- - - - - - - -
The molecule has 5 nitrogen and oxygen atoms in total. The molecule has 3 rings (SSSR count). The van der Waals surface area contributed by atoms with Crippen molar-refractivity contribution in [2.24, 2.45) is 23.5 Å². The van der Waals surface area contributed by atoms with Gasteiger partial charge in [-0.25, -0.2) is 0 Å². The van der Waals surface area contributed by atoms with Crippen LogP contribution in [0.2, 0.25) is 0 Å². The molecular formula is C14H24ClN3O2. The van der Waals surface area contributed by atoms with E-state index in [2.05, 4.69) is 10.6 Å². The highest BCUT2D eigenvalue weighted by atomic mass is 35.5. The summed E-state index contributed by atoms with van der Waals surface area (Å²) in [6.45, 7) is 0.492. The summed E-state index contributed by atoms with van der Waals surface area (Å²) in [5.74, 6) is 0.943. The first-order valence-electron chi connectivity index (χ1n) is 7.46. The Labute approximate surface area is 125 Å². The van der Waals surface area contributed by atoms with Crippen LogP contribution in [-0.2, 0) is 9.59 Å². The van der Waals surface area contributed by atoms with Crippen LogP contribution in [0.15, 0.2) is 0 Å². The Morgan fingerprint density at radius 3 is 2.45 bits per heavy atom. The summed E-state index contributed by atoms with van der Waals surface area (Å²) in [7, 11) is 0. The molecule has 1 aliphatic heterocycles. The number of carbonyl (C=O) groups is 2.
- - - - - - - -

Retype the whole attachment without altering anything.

The molecule has 5 nitrogen and oxygen atoms in total. The molecule has 3 rings (SSSR count). The van der Waals surface area contributed by atoms with Crippen molar-refractivity contribution in [2.24, 2.45) is 23.5 Å². The van der Waals surface area contributed by atoms with Gasteiger partial charge in [-0.25, -0.2) is 0 Å². The van der Waals surface area contributed by atoms with Crippen LogP contribution in [0.2, 0.25) is 0 Å². The molecular formula is C14H24ClN3O2. The van der Waals surface area contributed by atoms with E-state index in [2.05, 4.69) is 10.6 Å². The highest BCUT2D eigenvalue weighted by atomic mass is 35.5. The summed E-state index contributed by atoms with van der Waals surface area (Å²) in [6.45, 7) is 0.492. The summed E-state index contributed by atoms with van der Waals surface area (Å²) in [5.74, 6) is 0.943. The first-order valence-electron chi connectivity index (χ1n) is 7.46. The Labute approximate surface area is 125 Å². The van der Waals surface area contributed by atoms with Crippen LogP contribution in [-0.2, 0) is 9.59 Å². The van der Waals surface area contributed by atoms with Crippen LogP contribution in [0.15, 0.2) is 0 Å². The Morgan fingerprint density at radius 3 is 2.45 bits per heavy atom. The summed E-state index contributed by atoms with van der Waals surface area (Å²) in [7, 11) is 0. The molecule has 1 aliphatic heterocycles. The number of carbonyl (C=O) groups is 2.